That made it an especial pleasure to sit down with the man himself at VIFF, where his fifth feature, Fourteen, had its North American premiere. As we discuss, Sallitt’s movies are coterminous with his passions as a viewer and as a thinker—though he is quick to point out that he’s not alone in that regard, at least not anymore: a growing number of “film intellectuals” moonlight as filmmakers, and vice versa. In the context of an American cinema that elsewhere looks moribund, dimwitted, and ever more impersonal, that might augur better times ahead. And I suspect that if those times do come to pass, Dan Sallitt—in his self-professedly quiet way—will be partly responsible for bringing them about.

Evan Morgan: The first thing that struck me while watching Fourteen was the unusual cadence of your actors’ line deliveries. As in The Unspeakable Act, Tallie Medel speaks with a rhythm that sounds slightly askew from the conventions of American realism, noticeably mannered. Do you hear your scripts in a clear way while you’re writing them, and then instruct your performers to follow specific rhythms?

Dan Sallitt: No I don’t, actually. This question is interesting because you’re not the first person to feel this way. In fact, many people have. But it’s not something that I think about when I’m writing the script. I just try to make them sound like people, and when I’m directing, I also try to make them sound like people. I think it’s possible that because the classical American cinema was my first love, I have a certain sense that the writing need not be concealed.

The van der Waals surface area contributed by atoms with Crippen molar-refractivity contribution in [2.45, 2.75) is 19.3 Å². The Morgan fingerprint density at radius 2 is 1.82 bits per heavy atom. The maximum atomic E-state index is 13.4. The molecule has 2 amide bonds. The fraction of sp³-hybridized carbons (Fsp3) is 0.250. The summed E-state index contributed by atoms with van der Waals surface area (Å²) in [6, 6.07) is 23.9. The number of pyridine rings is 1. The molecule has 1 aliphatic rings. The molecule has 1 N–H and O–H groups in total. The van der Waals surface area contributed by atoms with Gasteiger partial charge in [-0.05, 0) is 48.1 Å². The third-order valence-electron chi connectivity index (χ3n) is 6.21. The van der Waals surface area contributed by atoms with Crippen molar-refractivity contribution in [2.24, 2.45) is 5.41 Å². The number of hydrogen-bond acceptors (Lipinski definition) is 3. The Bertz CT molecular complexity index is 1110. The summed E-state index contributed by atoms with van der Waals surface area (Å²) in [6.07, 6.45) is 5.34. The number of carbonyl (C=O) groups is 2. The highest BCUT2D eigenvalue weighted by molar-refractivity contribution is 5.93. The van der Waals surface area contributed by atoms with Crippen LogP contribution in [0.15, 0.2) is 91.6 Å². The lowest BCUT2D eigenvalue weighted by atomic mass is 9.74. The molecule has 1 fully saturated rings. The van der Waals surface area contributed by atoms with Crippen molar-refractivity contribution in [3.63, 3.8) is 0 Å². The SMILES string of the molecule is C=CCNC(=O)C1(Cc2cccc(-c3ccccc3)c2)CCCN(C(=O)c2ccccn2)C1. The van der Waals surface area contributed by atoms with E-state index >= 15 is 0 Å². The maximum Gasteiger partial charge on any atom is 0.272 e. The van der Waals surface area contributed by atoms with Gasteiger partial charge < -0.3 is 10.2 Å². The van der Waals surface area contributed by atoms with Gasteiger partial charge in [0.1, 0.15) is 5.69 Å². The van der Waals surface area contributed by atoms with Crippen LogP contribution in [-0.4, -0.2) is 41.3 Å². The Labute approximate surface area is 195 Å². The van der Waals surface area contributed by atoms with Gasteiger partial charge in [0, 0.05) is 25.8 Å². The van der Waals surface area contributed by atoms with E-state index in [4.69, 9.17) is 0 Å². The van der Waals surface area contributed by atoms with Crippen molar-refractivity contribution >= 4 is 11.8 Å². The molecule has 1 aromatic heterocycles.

Actually, with Fourteen, more often than with any of my other films, I’ve had people tell me that it seemed naturalistic. Norma [Kuhling] especially has a way of turning strange dialogue into something that sounds natural. Very often, on set, I would say to her, “This line sounds a little arch to me, should we change it?” and she would say no. She had figured out how she was going to say it, how to make it real.

For this film, for the first time, I felt a little bit less of the “abstraction” that people commonly feel in my movies. I’m definitely not trying for anything that sounds as consciously written as, say, a Hal Hartley film, or something like that.

EM: Do you give the actors free rein, then, in terms of the line readings?

DS: I care a lot about the line readings, so I don’t give people free rein. My goal is the emotional tenor. When I write the script, I have in mind the way that the emotions play through the dialogue, and if the actors do something else, I’m there to correct it. Though sometimes I’m too wedded to a concept: things will go in a different direction, I end up forcing them to do it my way, but when I get to the editing room, I realize that what I wanted was not in fact the best way. On the set, I’m not as loose as I would like to be. But when you’re in the editing room, your state of mind is completely different. Nobody’s around, you have all the time in the world to relax, to put your antennae out, and then sometimes things change course.